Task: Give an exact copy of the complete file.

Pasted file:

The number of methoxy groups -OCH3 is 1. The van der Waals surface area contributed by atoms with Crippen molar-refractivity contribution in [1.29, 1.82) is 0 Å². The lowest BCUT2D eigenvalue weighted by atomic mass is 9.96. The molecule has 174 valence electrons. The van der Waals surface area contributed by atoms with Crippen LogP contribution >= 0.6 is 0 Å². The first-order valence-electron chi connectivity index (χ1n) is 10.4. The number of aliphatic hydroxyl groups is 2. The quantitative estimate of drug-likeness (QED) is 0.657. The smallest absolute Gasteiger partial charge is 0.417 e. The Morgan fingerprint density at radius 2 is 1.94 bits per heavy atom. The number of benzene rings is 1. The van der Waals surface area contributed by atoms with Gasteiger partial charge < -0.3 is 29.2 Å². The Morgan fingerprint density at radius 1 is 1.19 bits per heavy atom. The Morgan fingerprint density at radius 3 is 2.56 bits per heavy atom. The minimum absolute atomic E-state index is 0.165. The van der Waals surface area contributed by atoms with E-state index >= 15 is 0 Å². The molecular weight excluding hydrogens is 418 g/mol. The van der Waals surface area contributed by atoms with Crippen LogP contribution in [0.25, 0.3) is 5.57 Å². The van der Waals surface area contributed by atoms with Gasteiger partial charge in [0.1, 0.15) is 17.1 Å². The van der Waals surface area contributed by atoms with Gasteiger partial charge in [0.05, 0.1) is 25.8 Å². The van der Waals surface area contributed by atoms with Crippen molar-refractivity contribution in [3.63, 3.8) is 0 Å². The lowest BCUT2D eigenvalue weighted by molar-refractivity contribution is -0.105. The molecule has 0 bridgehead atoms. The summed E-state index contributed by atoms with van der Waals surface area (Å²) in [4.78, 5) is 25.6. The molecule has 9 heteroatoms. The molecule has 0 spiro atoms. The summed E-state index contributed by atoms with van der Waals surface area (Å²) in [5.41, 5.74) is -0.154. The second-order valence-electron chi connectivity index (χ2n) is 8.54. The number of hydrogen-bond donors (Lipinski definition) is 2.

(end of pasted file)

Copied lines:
The number of methoxy groups -OCH3 is 1. The van der Waals surface area contributed by atoms with Crippen molar-refractivity contribution in [1.29, 1.82) is 0 Å². The lowest BCUT2D eigenvalue weighted by atomic mass is 9.96. The molecule has 174 valence electrons. The van der Waals surface area contributed by atoms with Crippen LogP contribution >= 0.6 is 0 Å². The first-order valence-electron chi connectivity index (χ1n) is 10.4. The number of aliphatic hydroxyl groups is 2. The quantitative estimate of drug-likeness (QED) is 0.657. The smallest absolute Gasteiger partial charge is 0.417 e. The Morgan fingerprint density at radius 2 is 1.94 bits per heavy atom. The number of benzene rings is 1. The van der Waals surface area contributed by atoms with Gasteiger partial charge < -0.3 is 29.2 Å². The Morgan fingerprint density at radius 1 is 1.19 bits per heavy atom. The Morgan fingerprint density at radius 3 is 2.56 bits per heavy atom. The minimum absolute atomic E-state index is 0.165. The van der Waals surface area contributed by atoms with E-state index >= 15 is 0 Å². The molecular weight excluding hydrogens is 418 g/mol. The van der Waals surface area contributed by atoms with Crippen LogP contribution in [0.25, 0.3) is 5.57 Å². The van der Waals surface area contributed by atoms with Gasteiger partial charge in [0.1, 0.15) is 17.1 Å². The van der Waals surface area contributed by atoms with Gasteiger partial charge in [0.05, 0.1) is 25.8 Å². The van der Waals surface area contributed by atoms with Crippen molar-refractivity contribution in [3.63, 3.8) is 0 Å². The lowest BCUT2D eigenvalue weighted by molar-refractivity contribution is -0.105. The molecule has 0 bridgehead atoms. The summed E-state index contributed by atoms with van der Waals surface area (Å²) in [4.78, 5) is 25.6. The molecule has 9 heteroatoms. The molecule has 0 spiro atoms. The summed E-state index contributed by atoms with van der Waals surface area (Å²) in [5.41, 5.74) is -0.154. The second-order valence-electron chi connectivity index (χ2n) is 8.54. The number of hydrogen-bond donors (Lipinski definition) is 2.